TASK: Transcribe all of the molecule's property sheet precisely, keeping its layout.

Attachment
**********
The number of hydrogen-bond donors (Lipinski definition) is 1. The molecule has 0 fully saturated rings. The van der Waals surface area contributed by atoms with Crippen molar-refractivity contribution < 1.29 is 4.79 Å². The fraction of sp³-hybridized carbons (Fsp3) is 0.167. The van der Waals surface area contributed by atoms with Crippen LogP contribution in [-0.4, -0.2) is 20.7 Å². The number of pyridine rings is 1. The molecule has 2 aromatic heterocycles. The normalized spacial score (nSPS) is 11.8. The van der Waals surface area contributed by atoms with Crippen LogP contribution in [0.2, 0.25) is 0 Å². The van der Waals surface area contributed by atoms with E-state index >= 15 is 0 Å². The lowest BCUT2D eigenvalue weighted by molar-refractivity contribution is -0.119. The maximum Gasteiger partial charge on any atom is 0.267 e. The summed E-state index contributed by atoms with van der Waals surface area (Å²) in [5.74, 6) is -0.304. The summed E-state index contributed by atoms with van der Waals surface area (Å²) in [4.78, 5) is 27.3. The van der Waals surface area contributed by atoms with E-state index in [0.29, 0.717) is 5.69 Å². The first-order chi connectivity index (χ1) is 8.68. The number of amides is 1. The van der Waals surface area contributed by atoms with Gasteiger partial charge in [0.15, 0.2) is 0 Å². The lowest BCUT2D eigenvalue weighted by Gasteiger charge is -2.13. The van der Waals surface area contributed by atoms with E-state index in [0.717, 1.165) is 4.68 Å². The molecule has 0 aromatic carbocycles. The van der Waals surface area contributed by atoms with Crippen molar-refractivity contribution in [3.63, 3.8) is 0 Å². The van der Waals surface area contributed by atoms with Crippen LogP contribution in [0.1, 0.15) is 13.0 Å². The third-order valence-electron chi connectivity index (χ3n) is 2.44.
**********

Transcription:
The number of hydrogen-bond donors (Lipinski definition) is 1. The molecule has 0 fully saturated rings. The van der Waals surface area contributed by atoms with Crippen molar-refractivity contribution < 1.29 is 4.79 Å². The fraction of sp³-hybridized carbons (Fsp3) is 0.167. The van der Waals surface area contributed by atoms with Crippen LogP contribution in [-0.4, -0.2) is 20.7 Å². The number of pyridine rings is 1. The molecule has 2 aromatic heterocycles. The normalized spacial score (nSPS) is 11.8. The van der Waals surface area contributed by atoms with Crippen LogP contribution in [0.2, 0.25) is 0 Å². The van der Waals surface area contributed by atoms with E-state index >= 15 is 0 Å². The lowest BCUT2D eigenvalue weighted by molar-refractivity contribution is -0.119. The maximum Gasteiger partial charge on any atom is 0.267 e. The summed E-state index contributed by atoms with van der Waals surface area (Å²) in [5.74, 6) is -0.304. The summed E-state index contributed by atoms with van der Waals surface area (Å²) in [4.78, 5) is 27.3. The van der Waals surface area contributed by atoms with E-state index in [0.29, 0.717) is 5.69 Å². The first-order chi connectivity index (χ1) is 8.68. The number of amides is 1. The van der Waals surface area contributed by atoms with Gasteiger partial charge in [0.15, 0.2) is 0 Å². The lowest BCUT2D eigenvalue weighted by Gasteiger charge is -2.13. The van der Waals surface area contributed by atoms with E-state index in [0.717, 1.165) is 4.68 Å². The molecule has 0 aromatic carbocycles. The van der Waals surface area contributed by atoms with Crippen molar-refractivity contribution in [3.63, 3.8) is 0 Å². The van der Waals surface area contributed by atoms with Crippen LogP contribution in [0.1, 0.15) is 13.0 Å². The third-order valence-electron chi connectivity index (χ3n) is 2.44.